Bouldnor DNA Sampling

by MAT

It has been an exciting year for our work at Bouldnor Cliff, the submerged Mesolithic occupation site off the north west coast of the Isle of Wight. Here, MAT Director, Garry Momber, gives an update on some of the diving activities, new stunning 3D site models and applying some cutting-edge science techniques for DNA sampling.

During a tumultuous day diving at Bouldnor Cliff in wet and windy August, the Rare TV camera team filmed MAT recovering some wonderful samples from Bouldnor Cliff. This included dozens of worked flints that had eroded from the ancient land surface, laurel and oak leaves that look like they fell to the forest floor eight weeks ago rather than 8,000 years ago and a bulk sample of sediment from the edge of a drowned dune system.

Underwater, the seabed was recorded with over a thousand photographs. These were used by MAT’s Brandon Mason and Heather Anderson to create a 3D digital model that can be seen below with associated flint discoveries and online at

The recovered bulk sample was subsequently taken to the School of Life Sciences, University of Warwick in September where it was sub-sampled by PhD candidate Terry Black and Professor Robin Allaby in sterile laboratory conditions. The sedaDNA within the sub-samples will now be analysed to reveal the range of flora and fauna that thrived on the ancient landscape before it was covered by the rising sea level.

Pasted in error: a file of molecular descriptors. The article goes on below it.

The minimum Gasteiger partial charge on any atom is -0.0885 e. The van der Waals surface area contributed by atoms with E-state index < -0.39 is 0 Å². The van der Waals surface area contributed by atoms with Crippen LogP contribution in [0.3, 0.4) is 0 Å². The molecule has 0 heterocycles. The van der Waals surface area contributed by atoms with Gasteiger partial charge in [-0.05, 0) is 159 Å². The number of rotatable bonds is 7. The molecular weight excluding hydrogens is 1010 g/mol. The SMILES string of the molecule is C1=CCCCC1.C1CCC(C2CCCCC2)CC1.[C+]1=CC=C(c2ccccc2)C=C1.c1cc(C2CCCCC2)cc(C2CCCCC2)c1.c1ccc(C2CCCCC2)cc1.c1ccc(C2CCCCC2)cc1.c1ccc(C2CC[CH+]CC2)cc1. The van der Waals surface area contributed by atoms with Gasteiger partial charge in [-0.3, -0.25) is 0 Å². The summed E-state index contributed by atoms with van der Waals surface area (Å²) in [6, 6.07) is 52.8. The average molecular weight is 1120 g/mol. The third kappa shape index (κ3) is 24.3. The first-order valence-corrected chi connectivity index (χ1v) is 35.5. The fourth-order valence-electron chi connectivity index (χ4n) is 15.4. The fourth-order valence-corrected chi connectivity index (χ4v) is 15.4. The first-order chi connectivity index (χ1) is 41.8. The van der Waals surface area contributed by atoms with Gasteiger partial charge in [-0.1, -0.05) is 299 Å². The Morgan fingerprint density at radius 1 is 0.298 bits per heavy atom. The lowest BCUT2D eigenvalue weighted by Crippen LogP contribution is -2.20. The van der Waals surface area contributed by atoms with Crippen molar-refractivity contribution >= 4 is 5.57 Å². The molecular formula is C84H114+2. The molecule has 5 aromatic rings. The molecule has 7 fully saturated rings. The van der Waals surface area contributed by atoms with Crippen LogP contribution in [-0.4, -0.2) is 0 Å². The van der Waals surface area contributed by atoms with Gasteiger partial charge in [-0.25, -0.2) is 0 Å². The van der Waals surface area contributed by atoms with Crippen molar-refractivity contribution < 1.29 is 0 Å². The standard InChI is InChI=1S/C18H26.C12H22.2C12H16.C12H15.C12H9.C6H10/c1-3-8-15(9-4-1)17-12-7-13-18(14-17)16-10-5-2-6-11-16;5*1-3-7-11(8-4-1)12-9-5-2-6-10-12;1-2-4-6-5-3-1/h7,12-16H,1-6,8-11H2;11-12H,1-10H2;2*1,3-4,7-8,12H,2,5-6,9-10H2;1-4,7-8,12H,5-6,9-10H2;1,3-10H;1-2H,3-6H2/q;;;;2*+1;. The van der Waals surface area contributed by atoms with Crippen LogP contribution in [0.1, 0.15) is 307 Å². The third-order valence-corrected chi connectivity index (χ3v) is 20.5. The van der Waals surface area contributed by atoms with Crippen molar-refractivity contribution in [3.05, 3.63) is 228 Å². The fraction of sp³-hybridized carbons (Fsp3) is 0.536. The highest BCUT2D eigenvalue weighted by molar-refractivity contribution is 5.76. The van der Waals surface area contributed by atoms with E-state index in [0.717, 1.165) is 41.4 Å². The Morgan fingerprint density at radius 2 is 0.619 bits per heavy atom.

The analysis of the changing coastline at Bouldnor cliff is part of the EU SARCC project where partners in the Netherlands, Belgium, France and England are looking at nature base solutions to deal with the impact of climate change along the shoreline.

Filming continued in Warwick where presenter Cat Jarman used her archaeological experience to help reveal a dark organic layer within the bulk sample, before asking pertinent questions. The story will be told in an upcoming Digging for Britain documentary that is scheduled for release in the coming months.

If you can’t wait for the TV programme and are excited to find out more about Bouldnor Cliff and see artefacts recovered from the site then you can visit our Shipwreck Centre and Maritime Museum on the Isle of Wight.

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